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Blue Inc property deals prolong administration

Blue Inc subsidiary A Levy has extended its administration for a further 12 months while it continues to negotiate store leases and payments to unsecured creditors.

Blue Inc Portadown

Administrators from Leonard Curtis were appointed to A Levy on 19 January 2016, resulting in the closure of 76 of Blue Inc and Officers Club stores and the loss of an estimated 580 jobs. Blue Inc bought parts of the business back that same day, saving 1,500 jobs across its remaining 157 stores.

As part of the sale, Blue Inc was granted a licence to occupy the 157 stores for 12 months from the date of its administration, while negotiations on the leases took place.

However, only 119 of the leases had been assigned, surrendered or vacated, to date, the administrators have confirmed. Two stores have closed and the remaining 36 are still occupied under licence, so a further six months is needed for the leases to be assigned. 

As a result, A Levy’s secured creditor – Blue Inc – and its preferential creditors have given their consent to extend the administration until 18 January 2018.

A progress report filed at Companies House this month revealed that Blue Inc has been paid £1.65m of the £4.3m it was owed. It is thought a further £11,000 will be paid to the firm.

Preferential claims, made up of former employees who were owed wages and holiday pay, were paid in full, totalling £545,571.

The amount available to its non-preferential creditors, including suppliers and landlords, is thought to be £385,000. However, the administrators said the final figure would depend on future costs.

In its first report, published last February, administrators estimated that A Levy owes its non-preferential creditors a total of £31.6m. They have so far received claims amounting to £19.3m.

Revenue and Customs has an open appeal against VAT charges of £9.2m.

In the 10 months to 31 October 2015, A Levy incurred a loss of £8.8m on a turnover of £81.9m. It had a book value of £38m, including stock worth £16m. Blue Inc paid £1.2m for parts of A Levy on 19 January 2016, including £800,000 for its stock.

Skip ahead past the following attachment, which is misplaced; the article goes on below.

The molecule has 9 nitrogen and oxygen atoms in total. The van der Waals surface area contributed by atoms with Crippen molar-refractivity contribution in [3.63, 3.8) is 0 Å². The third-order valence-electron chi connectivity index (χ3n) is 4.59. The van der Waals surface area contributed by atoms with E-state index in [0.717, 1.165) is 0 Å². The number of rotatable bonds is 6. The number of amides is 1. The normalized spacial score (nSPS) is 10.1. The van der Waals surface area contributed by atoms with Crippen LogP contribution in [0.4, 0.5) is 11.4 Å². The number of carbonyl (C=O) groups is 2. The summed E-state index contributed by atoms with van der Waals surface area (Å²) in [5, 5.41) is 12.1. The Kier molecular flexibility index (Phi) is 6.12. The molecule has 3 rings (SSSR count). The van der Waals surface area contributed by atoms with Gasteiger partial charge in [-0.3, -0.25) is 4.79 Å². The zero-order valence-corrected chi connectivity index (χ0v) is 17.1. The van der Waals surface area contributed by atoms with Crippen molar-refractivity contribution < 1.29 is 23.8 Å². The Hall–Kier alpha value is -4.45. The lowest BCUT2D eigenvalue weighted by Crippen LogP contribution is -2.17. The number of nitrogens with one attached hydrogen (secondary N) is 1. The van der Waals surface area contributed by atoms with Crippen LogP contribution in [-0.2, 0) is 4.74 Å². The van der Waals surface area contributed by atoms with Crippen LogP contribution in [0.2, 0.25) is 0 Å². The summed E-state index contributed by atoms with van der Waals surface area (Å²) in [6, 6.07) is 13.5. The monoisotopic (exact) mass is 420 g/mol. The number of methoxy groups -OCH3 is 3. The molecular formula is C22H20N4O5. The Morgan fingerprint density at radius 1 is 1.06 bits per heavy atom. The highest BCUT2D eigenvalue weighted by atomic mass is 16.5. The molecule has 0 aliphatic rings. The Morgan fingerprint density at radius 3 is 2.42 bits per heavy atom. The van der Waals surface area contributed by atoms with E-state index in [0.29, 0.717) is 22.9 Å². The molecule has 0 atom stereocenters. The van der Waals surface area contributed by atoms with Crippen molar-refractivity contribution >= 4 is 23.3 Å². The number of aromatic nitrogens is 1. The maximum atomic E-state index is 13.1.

Former Blue Inc chief executive Steven Cohen stepped down from his role last October, after 11 years. The young fashion brand promoted retail operations director Peter Girt, who has been with the firm for 10 years, to managing director.

In December, sources told Drapers that two of Blue Inc’s biggest suppliers have taken a majority share of the firm. Padma Textiles and MAF Clothing are believed to have converted £4m of their £6m loans to Blue Inc into equity, giving them between a stake of between 50% and 60%.

 

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Readers' comments (1)

  • Spare a thought here for the landlords of insolvent fashion retailers, of whom the article makes no mention.

    They are often the company’s biggest unsecured creditor, yet most of their legal rights to protect their position under the lease are taken away by the tenant’s administration.

    Administrators now have to pay rent to landlords on a pro-rata basis whilst the tenant company trades (thanks to a recent –and welcome – Supreme Court judgment), but the landlord could be left with an empty space, and a hefty rates liability, at any time.

    Tom Morton
    Fashion Law Group
    Fox Williams LLP

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